When President Obama delivered his State of the Union Address last month, no doubt every estate-planning attorney in the country sat up and took notice when he proposed ending the “step up” provision in the capital gains tax.  If Congress agrees (a big “if”), it could mean sweeping changes in how inheritances are taxed—and how estate attorneys help their clients deal with that.

The president’s proposal would eliminate a significant tax benefit in the treatment of inheritances.  The plan would tax capital gains on the decedent’s basis, instead of the current system that allows a step-up in basis for assets passed on to heirs.  The change, if enacted, would have wide-ranging effects on many families—making it much harder to shield assets from taxes.  To do so would require a great deal more planning and a lot of help from estate-planning attorneys and accountants.

Trust-Fund Loophole

The president says that his proposal closes what he calls “the trust-fund loophole” and will ensure that the wealthiest Americans pay their fair share on inherited assets.  But, in reality, this term is a misnomer (in fact, it would result in more assets being funneled to trusts—but more on that later).  And the proposal would impact more than just the rich. To put it simply, it’s essentially a brand new tax on inheritances that would take money out of the pockets of beneficiaries and result in a host of unintended consequences.  For example, heirs would need to determine the original cost basis for all of the assets they inherit.  Think about that. That means every share of stock, every piece of property and every valuable would need to be traced back to the original cost. That would be a nightmare.

Current Step-Up Rules

But before we get into the details about what the proposal would mean, let’s look at an example of how the current step-up rules work.  Say your client bought shares of GE stock 15 years ago for $500.  At the time of his death, that stock is worth $2,500. That represents a gain of $2,000 that your client has paid no taxes on.  If your client had left those shares of GE stock to one of his children, his child’s cost basis would be $2,500. That means that whenever his child sells the stock, she’ll only owe tax on capital gains that accrue over the $2,500 cost basis.  However, under President Obama’s proposal, any capital gains, if not exempt, over the original $500 he paid would be taxed.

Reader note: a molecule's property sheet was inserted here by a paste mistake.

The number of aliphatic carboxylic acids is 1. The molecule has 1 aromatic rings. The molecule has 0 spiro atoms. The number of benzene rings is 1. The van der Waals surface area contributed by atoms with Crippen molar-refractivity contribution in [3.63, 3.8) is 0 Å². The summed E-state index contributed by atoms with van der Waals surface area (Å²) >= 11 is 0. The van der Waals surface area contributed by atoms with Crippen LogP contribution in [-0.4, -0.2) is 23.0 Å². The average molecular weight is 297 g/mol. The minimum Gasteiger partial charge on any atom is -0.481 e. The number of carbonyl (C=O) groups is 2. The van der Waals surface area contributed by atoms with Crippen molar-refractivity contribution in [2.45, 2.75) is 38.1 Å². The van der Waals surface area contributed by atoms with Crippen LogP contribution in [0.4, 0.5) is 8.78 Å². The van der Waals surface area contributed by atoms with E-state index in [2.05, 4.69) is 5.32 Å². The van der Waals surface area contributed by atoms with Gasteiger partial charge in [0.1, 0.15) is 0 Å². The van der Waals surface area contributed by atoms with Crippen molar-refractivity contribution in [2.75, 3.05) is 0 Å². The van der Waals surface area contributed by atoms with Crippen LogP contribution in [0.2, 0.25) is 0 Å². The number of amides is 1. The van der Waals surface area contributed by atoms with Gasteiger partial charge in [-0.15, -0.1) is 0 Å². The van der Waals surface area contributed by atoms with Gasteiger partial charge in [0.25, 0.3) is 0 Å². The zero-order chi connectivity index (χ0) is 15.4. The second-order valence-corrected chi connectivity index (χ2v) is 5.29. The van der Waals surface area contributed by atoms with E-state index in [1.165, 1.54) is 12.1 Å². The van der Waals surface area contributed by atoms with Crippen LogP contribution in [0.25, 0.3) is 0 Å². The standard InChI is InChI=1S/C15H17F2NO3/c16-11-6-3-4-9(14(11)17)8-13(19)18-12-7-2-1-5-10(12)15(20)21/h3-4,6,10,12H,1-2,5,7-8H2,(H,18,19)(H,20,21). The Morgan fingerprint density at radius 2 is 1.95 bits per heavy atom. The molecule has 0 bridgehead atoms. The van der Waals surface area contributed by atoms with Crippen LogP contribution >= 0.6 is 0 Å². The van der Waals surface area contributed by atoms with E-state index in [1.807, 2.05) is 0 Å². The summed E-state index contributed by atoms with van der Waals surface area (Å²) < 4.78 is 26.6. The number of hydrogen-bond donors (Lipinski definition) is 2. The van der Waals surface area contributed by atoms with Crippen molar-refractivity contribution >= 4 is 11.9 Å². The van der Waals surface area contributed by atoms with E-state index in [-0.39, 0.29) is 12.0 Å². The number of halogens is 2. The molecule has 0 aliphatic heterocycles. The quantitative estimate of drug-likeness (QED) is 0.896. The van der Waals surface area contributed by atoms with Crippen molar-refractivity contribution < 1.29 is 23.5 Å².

Investment Assets

The president’s plan does allow married couples to bequeath investment assets with capital gains up to $200,000 tax-free.  Further, a couple can bequeath a home to a child, and $500,000 in capital gains wouldn’t be taxed.  (The amount that can pass without tax is half for individuals.)  However, even with these exemptions, the elimination of the step-up” can put a large financial burden on some heirs.  Though the proposal isn’t clear on how the tax would be implemented, the bill may be due on the death of the parents, reducing what transfers to the children and potentially putting a significant economic burden on a transferred business.  This impacts estates and families that may have far fewer assets than the current federal estate exemption of $5.43 million, because it significantly broadens the tax base and the type of tax applied.